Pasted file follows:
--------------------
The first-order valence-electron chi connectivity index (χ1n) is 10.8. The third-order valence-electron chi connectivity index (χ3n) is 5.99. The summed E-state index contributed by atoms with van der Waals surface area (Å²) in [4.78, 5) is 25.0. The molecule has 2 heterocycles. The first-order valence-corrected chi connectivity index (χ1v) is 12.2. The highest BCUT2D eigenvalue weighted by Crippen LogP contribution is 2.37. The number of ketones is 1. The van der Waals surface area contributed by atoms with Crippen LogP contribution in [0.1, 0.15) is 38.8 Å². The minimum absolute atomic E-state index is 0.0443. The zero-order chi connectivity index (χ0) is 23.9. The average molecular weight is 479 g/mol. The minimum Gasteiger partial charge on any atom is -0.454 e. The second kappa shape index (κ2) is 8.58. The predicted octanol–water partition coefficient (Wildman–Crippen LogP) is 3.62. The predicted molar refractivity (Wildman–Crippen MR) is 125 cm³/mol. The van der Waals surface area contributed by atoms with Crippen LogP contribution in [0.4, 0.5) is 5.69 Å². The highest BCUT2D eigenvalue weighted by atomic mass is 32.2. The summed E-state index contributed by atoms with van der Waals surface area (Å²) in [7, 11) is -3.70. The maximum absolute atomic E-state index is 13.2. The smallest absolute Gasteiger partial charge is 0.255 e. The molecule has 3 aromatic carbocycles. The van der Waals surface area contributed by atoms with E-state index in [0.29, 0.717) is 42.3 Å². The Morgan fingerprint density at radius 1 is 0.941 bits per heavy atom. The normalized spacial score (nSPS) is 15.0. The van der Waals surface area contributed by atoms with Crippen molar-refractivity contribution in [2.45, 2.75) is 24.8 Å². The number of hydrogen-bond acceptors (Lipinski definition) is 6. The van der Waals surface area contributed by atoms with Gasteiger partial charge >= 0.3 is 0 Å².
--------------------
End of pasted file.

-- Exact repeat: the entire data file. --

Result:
The first-order valence-electron chi connectivity index (χ1n) is 10.8. The third-order valence-electron chi connectivity index (χ3n) is 5.99. The summed E-state index contributed by atoms with van der Waals surface area (Å²) in [4.78, 5) is 25.0. The molecule has 2 heterocycles. The first-order valence-corrected chi connectivity index (χ1v) is 12.2. The highest BCUT2D eigenvalue weighted by Crippen LogP contribution is 2.37. The number of ketones is 1. The van der Waals surface area contributed by atoms with Crippen LogP contribution in [0.1, 0.15) is 38.8 Å². The minimum absolute atomic E-state index is 0.0443. The zero-order chi connectivity index (χ0) is 23.9. The average molecular weight is 479 g/mol. The minimum Gasteiger partial charge on any atom is -0.454 e. The second kappa shape index (κ2) is 8.58. The predicted octanol–water partition coefficient (Wildman–Crippen LogP) is 3.62. The predicted molar refractivity (Wildman–Crippen MR) is 125 cm³/mol. The van der Waals surface area contributed by atoms with Crippen LogP contribution in [0.4, 0.5) is 5.69 Å². The highest BCUT2D eigenvalue weighted by atomic mass is 32.2. The summed E-state index contributed by atoms with van der Waals surface area (Å²) in [7, 11) is -3.70. The maximum absolute atomic E-state index is 13.2. The smallest absolute Gasteiger partial charge is 0.255 e. The molecule has 3 aromatic carbocycles. The van der Waals surface area contributed by atoms with E-state index in [0.29, 0.717) is 42.3 Å². The Morgan fingerprint density at radius 1 is 0.941 bits per heavy atom. The normalized spacial score (nSPS) is 15.0. The van der Waals surface area contributed by atoms with Crippen molar-refractivity contribution in [2.45, 2.75) is 24.8 Å². The number of hydrogen-bond acceptors (Lipinski definition) is 6. The van der Waals surface area contributed by atoms with Gasteiger partial charge >= 0.3 is 0 Å².